Anti-Musk propaganda out of control


Staff member
What purpose do these articles serve other than anti-Elon Musk propaganda? I guess all this hot air is just to distract the public from the real issues.

Musk removed the offending posts from X for Australian viewers so I fail to see what the big song and dance is all about.

So disgusted by the media and politicians here and in general. After reading so many anti-Musk articles this morning I’m inclined to sign up for an X paid subscription and to finally try out Grok.

Musk never made a post showing a giant X replacing Australia on the globe. Look closely and you see the X covers no country but open water, Australia is located further south-west and you can clearly see it, uncovered. This was just an ad for X, from a space perspective, with no ulterior motive other than to share Musk’s passion for space, incredible the manipulative spin the media put on everything.

Jacqui Lambie deletes X account, calls for politicians to boycott platform as bitter fight over content heats up​

The independent senator bid farewell to her 70k social media followers after Elon Musk came after the Prime Minister.

Jacqui Lambie has deleted her X account after lashing Elon Musk as a “friggin’ disgrace” who “should be jailed”.
The Tasmanian Senator has urged other politicians to boycott the online platform after its billionaire owner refused to remove footage from a Sydney church stabbing from its website.
“I think (Elon Musk) is a social media knob with no social conscience. Someone like that should be in jail,” Senator Lambie told Sky News earlier.

“I don’t give a stuff about the platform.”

“When you want to lead by example, it has to happen from here, so start switching off X.”

The X account for the Jacqui Lambie Network, Senator Lambie’s party, still remains active despite the last post being published in 2022.

The move comes as Elon Musk intensified his feud with Australian regulators this week.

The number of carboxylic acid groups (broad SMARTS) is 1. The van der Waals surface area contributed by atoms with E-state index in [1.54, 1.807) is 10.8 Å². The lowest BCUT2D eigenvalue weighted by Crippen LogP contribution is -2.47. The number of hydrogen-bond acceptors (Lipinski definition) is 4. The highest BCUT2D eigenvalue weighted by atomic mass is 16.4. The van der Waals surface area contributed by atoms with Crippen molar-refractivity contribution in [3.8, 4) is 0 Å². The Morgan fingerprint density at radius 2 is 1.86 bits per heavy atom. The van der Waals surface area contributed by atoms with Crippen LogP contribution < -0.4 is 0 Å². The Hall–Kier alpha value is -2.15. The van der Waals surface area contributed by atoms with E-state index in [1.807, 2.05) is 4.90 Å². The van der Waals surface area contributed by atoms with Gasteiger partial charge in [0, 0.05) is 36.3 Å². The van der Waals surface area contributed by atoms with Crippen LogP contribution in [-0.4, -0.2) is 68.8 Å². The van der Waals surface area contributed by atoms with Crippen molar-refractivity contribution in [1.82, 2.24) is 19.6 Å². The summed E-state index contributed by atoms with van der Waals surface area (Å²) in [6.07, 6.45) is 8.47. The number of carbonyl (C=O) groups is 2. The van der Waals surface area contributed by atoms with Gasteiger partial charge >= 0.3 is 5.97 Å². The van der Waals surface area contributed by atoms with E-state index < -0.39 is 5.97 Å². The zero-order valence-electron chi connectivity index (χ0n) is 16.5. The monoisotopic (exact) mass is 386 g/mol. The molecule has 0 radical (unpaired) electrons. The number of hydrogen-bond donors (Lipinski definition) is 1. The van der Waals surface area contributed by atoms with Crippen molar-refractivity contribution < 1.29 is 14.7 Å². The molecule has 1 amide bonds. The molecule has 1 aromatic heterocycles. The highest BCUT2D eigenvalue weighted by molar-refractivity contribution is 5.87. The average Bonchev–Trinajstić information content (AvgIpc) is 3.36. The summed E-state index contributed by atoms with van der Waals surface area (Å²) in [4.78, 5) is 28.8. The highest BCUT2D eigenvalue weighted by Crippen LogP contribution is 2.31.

In his latest salvo, he warned government intervention in social media platforms could lead to any country “controlling the entire internet”.

The owner of X, formerly Twitter, is sparring with the eSafety commissioner over an order to remove footage of the alleged stabbing of Bishop Mar Mari Emmanuel last Monday.

Overnight, after a court agreed to a two-day interim legal injunction, Mr Musk mocked Prime Minister Anthony Albanese, suggesting his platform was the last stand against the government in free speech.

“We have already censored the content in question for Australia, pending legal appeal, and it is stored only on servers in the USA,” Mr Musk wrote on X.

Earlier he mocked the Aussie PM writing: “I’d like to take a moment to thank the PM for informing the public that this platform is the only truthful one.”

Mr Albanese said the tech boss had “chosen ego and showing violence over common sense”.

“This bloke thinks he’s above the Australian law, that he’s above common decency. And I tell you what, I say to Elon Musk, that he is so out of touch with what the Australian public want,” he told Sky News.

Mr Musk also posted a clip showing a map of the world with Australia replaced by a giant X — his favourite letter of the alphabet.

In a written statement issued ahead of a court hearing on Wednesday, an eSafety spokesperson recognised that it would not be possible to remove all content from the attack online.

“While it may be difficult to eradicate damaging content from the internet entirely, particularly as users continue to repost it, eSafety requires platforms to do everything practical and reasonable to minimise the harm it may cause to Australians and the Australian community,” they said.The bitter fight between Australia and X began after footage of the alleged stabbing at the Christ The Good Shepherd Church in Wakeley were posted to social media.

eSafety commissioner Julie Inman Grant ordered X and Meta, which owns Facebook and Instagram, to take down the material.

X objected, vowing to fight the order, claiming restricting the visibility of the footage – or geoblocking – to people inside of Australia was sufficient.

But in a late Monday night court hearing, lawyers for the eSafety commissioner argued geoblocking did not go far enough to comply with the Online Safety Act.

A two day temporary injunction was granted, meaning X must hide the posts until the matter returns to court on Wednesday when lawyers can argue against the injunction before a final decision is made.

The government has used the saga as an opportunity to revive misinformation laws it shelved late last year amid criticism.

Speaking on Tuesday morning, Mr Albanese said he was willing to do whatever is necessary to take on Musk.

“And I find this bloke on the other side of the world, from his billionaire’s establishments, trying to lecture Australians about free speech, well, I won’t cop it and Australians won’t either,” he told Sky News.

But speaking late on Nine, he stopped short of suggesting the platform could be banned in the future.

“Well, we certainly will look at what measures we can take to strengthen … We don’t want … censorship here,” he said.